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Practice Areas • Practices • Malicious prosecution, abuse of process, and false arrest

People falsely accused of crimes, and prosecuted as a result, have been severely harmed

Malicious Prosecution

A criminal prosecution is malicious if law enforcement pursues groundless charges. Examples of malicious prosecutions include situations in which law enforcement:

  • charges a person with a crime to cover up police misconduct, such as excessive use of force or false imprisonment;

  • intends to punish a person by harassing them with criminal proceedings;

  • intends to ruin a person’s reputation by bringing unfounded criminal charges against them; or

  • charges a person with a crime to divert attention from the real perpetrator.

A private person who lies to the police, and causes law enforcement to file false criminal charges, may also be liable for malicious prosecution.

A person forced to defend a groundless civil suit likewise suffers damages and may be able to recover for malicious prosecution.

To recover on a state-law malicious-prosecution claim, an Ohio plaintiff must prove:

(a) malice in instituting or continuing the criminal or civil legal proceeding;

(b) lack of probable cause or reasonable grounds to believe the allegations;

(c) termination of the prosecution or civil lawsuit in favor of the accused.

Malice is defined as the state of mind under which a person intentionally does a wrongful act with the intent to inflict injury. But courts focus on the lack of probable cause, and malice may be inferred from its absence. Under Ohio law, a plaintiff cannot sue for malicious prosecution unless the underlying process or legal action has been revolved in the accused’s favor.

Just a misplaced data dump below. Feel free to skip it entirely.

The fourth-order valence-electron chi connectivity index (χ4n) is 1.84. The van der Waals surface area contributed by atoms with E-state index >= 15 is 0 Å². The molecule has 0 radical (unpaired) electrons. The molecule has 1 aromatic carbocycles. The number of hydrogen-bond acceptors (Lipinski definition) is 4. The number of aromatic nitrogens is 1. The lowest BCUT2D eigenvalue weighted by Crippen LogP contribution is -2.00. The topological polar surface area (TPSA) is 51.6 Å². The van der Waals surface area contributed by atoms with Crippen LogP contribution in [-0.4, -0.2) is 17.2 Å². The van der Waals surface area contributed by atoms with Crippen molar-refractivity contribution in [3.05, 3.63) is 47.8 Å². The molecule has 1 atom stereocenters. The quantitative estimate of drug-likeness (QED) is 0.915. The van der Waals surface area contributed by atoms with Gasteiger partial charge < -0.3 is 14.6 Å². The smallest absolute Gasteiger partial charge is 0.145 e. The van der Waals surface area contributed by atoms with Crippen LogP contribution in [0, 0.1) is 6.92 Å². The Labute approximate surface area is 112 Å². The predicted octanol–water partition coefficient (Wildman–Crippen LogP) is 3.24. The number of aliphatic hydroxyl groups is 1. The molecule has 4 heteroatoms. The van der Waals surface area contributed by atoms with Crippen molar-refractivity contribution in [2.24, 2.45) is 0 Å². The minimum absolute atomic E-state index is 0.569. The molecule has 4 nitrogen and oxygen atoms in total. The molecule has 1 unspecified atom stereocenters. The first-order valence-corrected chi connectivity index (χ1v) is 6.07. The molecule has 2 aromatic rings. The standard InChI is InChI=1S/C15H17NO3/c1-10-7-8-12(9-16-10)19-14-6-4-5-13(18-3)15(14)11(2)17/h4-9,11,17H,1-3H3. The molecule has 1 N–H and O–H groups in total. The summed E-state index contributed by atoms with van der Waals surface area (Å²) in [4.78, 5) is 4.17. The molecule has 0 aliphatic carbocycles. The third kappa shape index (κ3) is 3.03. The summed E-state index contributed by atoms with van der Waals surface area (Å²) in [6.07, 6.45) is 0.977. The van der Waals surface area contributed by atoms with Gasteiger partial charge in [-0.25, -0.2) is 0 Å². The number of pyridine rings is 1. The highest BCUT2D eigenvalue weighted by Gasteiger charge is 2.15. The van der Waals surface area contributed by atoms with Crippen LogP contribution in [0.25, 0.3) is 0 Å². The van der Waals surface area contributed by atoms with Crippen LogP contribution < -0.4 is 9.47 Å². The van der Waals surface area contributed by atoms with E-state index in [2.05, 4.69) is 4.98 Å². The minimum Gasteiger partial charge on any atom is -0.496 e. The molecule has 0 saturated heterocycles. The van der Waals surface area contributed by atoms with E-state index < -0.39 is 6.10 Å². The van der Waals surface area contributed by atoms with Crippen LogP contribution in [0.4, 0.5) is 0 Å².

Relationship to “Abuse of Process” and “False Arrest”

Another tort claim for litigation misconduct is abuse of process. Abuse of process differs from malicious prosecution in that a person can still sue for abuse of process where there were reasonable grounds to pursue the case, but the lawsuit was initiated with an improper or ulterior purpose. For example, trying to tie up property in a divorce proceeding for the purpose of getting the other spouse to agree to different child-visitation rights may constitute abuse of process. Abuse-of-process claims, however, are difficult to prove and rarely successful.

Other available claims include false arrest, which may lie where police arrest someone without probable cause. Probable cause requires that police have reasonable trustworthy information sufficient to warrant an officer of reasonable caution to believe the arrestee committed, or is in the process of committing, an offense. Typically, acting on a warrant is a complete defense to a claim of false arrest.

Malicious Prosecution and False Arrest as a Civil-Rights Violation

In addition to any state-law claims, both malicious (criminal) prosecution and false arrest are recognized as separate violations of a person’s constitutional right against unreasonable searches and seizures protected by the Fourth Amendment of the U.S. Constitution. Where malicious-prosecution claims involve an arrest or criminal proceeding, plaintiffs may be able to file in either state or federal court.

Proof of malice is not required to succeed on a claim of malicious criminal prosecution under the U.S. Constitution. Here a plaintiff must prove:

(a) a criminal prosecution was initiated against the plaintiff and that the defendant made, influenced, or participated in the decision to prosecute;

(b) there was a lack of probable cause for the criminal prosecution;

(c) as a consequence of the legal proceeding, the plaintiff suffered a deprivation of liberty apart from the initial seizure; and

(d) the criminal proceeding was resolved in the plaintiff’s favor.

Contact The Chandra Law Firm LLC for help

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